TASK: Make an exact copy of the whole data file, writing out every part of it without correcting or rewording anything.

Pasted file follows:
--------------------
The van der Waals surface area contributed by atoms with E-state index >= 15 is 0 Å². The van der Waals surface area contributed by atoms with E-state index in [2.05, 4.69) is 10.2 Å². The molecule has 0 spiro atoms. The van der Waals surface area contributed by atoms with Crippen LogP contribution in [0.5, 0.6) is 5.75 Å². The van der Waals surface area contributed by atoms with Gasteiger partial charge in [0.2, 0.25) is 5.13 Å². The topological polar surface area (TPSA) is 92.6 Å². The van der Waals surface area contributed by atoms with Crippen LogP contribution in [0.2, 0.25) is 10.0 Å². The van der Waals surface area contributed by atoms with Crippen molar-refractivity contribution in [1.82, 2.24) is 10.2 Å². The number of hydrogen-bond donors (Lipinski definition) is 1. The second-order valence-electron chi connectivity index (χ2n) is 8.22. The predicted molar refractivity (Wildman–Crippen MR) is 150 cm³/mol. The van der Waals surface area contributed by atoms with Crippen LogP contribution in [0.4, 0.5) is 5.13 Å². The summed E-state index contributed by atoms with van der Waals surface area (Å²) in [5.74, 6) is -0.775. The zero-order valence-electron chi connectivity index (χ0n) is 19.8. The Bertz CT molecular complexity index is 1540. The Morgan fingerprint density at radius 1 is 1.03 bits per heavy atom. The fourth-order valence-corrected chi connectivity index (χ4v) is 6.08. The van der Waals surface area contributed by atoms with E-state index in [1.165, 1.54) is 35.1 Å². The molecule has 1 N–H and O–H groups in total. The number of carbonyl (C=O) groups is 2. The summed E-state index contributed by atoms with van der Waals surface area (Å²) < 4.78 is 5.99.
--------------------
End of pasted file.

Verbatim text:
The van der Waals surface area contributed by atoms with E-state index >= 15 is 0 Å². The van der Waals surface area contributed by atoms with E-state index in [2.05, 4.69) is 10.2 Å². The molecule has 0 spiro atoms. The van der Waals surface area contributed by atoms with Crippen LogP contribution in [0.5, 0.6) is 5.75 Å². The van der Waals surface area contributed by atoms with Gasteiger partial charge in [0.2, 0.25) is 5.13 Å². The topological polar surface area (TPSA) is 92.6 Å². The van der Waals surface area contributed by atoms with Crippen LogP contribution in [0.2, 0.25) is 10.0 Å². The van der Waals surface area contributed by atoms with Crippen molar-refractivity contribution in [1.82, 2.24) is 10.2 Å². The number of hydrogen-bond donors (Lipinski definition) is 1. The second-order valence-electron chi connectivity index (χ2n) is 8.22. The predicted molar refractivity (Wildman–Crippen MR) is 150 cm³/mol. The van der Waals surface area contributed by atoms with Crippen LogP contribution in [0.4, 0.5) is 5.13 Å². The summed E-state index contributed by atoms with van der Waals surface area (Å²) in [5.74, 6) is -0.775. The zero-order valence-electron chi connectivity index (χ0n) is 19.8. The Bertz CT molecular complexity index is 1540. The Morgan fingerprint density at radius 1 is 1.03 bits per heavy atom. The fourth-order valence-corrected chi connectivity index (χ4v) is 6.08. The van der Waals surface area contributed by atoms with E-state index in [1.165, 1.54) is 35.1 Å². The molecule has 1 N–H and O–H groups in total. The number of carbonyl (C=O) groups is 2. The summed E-state index contributed by atoms with van der Waals surface area (Å²) < 4.78 is 5.99.